'Tiddleywink': A Game, A Bar, And A Drink
Tiddleywinks (also spelled tiddlywinks) is a Victorian children's game that involves launching small coin-shaped disks (called "winks") from a flat surface into a pot—and, yes, it's like beer pong. The game was originally played in a plush parlor among parents and their children; however, earlier evidence of the game's name refers to an unlicensed public house selling beer or hard cider (which also often functioned as a brothel or pawnshop).
She is generous of pious tracts, that find their way to an office of exchange, where they are bartered for a quatern of gin within half an hour after the precious gift has been bestowed. We knew a proprietor of one of these wayside marts—in plain terms a "tiddlywink" where poachers congregated, and flash men came to make inquiries about the architectural contrivances of the neighboring mansions….
— Bailey's Magazine of Sports and Pastimes, October 1863
Around the same time, the base word tiddly came to be used in slang for an alcoholic drink; later, that sense developed into a euphemism for being drunk.
… egged on by two Franciscan friars who kept him well fueled with cognac and whiskey. (Pagliacci, a two-fisted drinker, says he does his best painting when slightly tiddly.)
— Time, 25 June 1951
… an ill-advised mixture of goat's milk, schnapps, and a botanically unidentified berry. The consumer becomes a little tiddly and given to giggles without hangovers.
— Newsweek, 20 Apr. 1953
Etymologists believe that tiddly is either dialect or baby talk for the word little; similarly, the word tiddy is used as a synonym of little. Tiddly—essentially meaning "little drink"—then combined with wink—in the sense of "a very short amount of time" (as in "I haven't slept a wink")—through rhyming slang (wink rhyming with drink) to form a word implying a quick drink at the pub or bar. Quite possibly, the word's formation was influenced by short in reference to small amounts (or drams) of liquor—nowadays, we call a "short" a "shot."
Saveloys, with a pint of beer, or a glass of "short" (neat gin) is with them another common week-day dinner.
— Henry Mayhew, London Labour and the London Poor, 1851
So how did tiddleywinks get invited into the Victorian parlor room? That is a mystery, but a clue might be its use as a variation of the game of dominoes. Perhaps—just perhaps—that game was brought into the domestic sphere in a different, "clean" form. But, honestly, given the morale of Victorian society, that's unlikely: the game's name probably has something to do with the "little" counters used in playing it.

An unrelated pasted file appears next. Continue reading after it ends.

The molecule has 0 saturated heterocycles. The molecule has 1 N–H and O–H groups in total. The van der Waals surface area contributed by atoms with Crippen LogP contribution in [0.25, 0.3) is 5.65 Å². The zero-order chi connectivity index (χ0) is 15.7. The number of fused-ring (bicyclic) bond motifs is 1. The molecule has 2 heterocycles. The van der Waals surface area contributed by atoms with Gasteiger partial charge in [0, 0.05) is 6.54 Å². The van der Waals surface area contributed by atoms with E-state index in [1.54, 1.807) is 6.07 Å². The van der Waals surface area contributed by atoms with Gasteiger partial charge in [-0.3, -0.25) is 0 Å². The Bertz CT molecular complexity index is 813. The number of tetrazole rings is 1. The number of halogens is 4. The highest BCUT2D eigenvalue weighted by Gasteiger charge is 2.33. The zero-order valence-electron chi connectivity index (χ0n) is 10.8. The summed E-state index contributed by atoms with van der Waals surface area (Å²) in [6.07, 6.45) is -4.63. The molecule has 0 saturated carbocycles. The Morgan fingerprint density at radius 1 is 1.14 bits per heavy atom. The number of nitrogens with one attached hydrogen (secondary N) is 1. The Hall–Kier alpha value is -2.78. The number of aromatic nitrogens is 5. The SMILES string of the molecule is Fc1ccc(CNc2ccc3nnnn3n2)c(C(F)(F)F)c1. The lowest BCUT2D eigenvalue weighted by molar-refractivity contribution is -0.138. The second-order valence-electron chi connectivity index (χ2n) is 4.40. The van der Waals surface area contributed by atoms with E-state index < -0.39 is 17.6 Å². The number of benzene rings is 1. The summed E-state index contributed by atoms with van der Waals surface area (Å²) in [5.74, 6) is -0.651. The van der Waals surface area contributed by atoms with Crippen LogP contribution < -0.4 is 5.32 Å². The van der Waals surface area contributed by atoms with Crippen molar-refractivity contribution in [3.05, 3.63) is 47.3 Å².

But then there's the earlier word kiddleywink. In certain dialects, that word similarly referred to public houses. An article in the December 1830 issue of the Royal Cornwall Gazette mentions that kiddleywink was being applied to "new beer shops" and the designation is from a person named "Kidley Wink." Tiddleywink could very well be an alteration of kiddleywink, but that's a tidy etymology and word origins are hardly ever that clear-cut.
What we can say for certain is that in the 19th century the game of tiddleywinks was exciting:
After dinner we all played the most exciting game that ever was invented, called Tiddleywinks. It consists of flipping counters into a bowl, and being a good number we played at two tables, one table against another, and the excitement was tremendous. I assure you that everyone's character changes at Tiddleywinks in the most marvellous way. To begin with, everyone begins to scream at the top of their voices and to accuse everyone else of cheat. Even I forgot my shyness and howled with excitement ... I assure you, no words can picture either the intense excitement or the noise. I almost scream in describing it.
— Lady Emily Lytton, letter, 24 April 1892
And that in the second half of the 20th century this children's game was taken over by university students who transformed it into a complex competitive game of strategy and manual dexterity … as well as luck.
An Oxford University tiddler … says there's a 100-year-old controversy over proper spelling of the sport. The Cambridge team members, who call themselves The Contab Winkers, spell the name T-I-D-D-L-Y-W-I-N-K-S. The dictionary agrees. But Oxfonians, playing under the name The Oxonian Tiddlers, spell the name "T-I-D-D-L-E-W-I-N-K-S." Among other points of the controversy is the use of two sets of rules for the game. One set emphasizes manual skill and dexterity. The other emphasizes tactics.
— The New York Times, 9 May 1958
This modified game of competitive tiddleywinks began at Cambridge and Oxford University and migrated to the United States—in particular, to the Massachusetts Institute of Technology and Cornell University. Although collegiate team competition has since dwindled, the game and versions of it are still enjoyed as pastimes. So, responsibly of course, have a few tiddlies, get tiddly, and play a round of tiddleywinks. Or beer pong. It's up to you.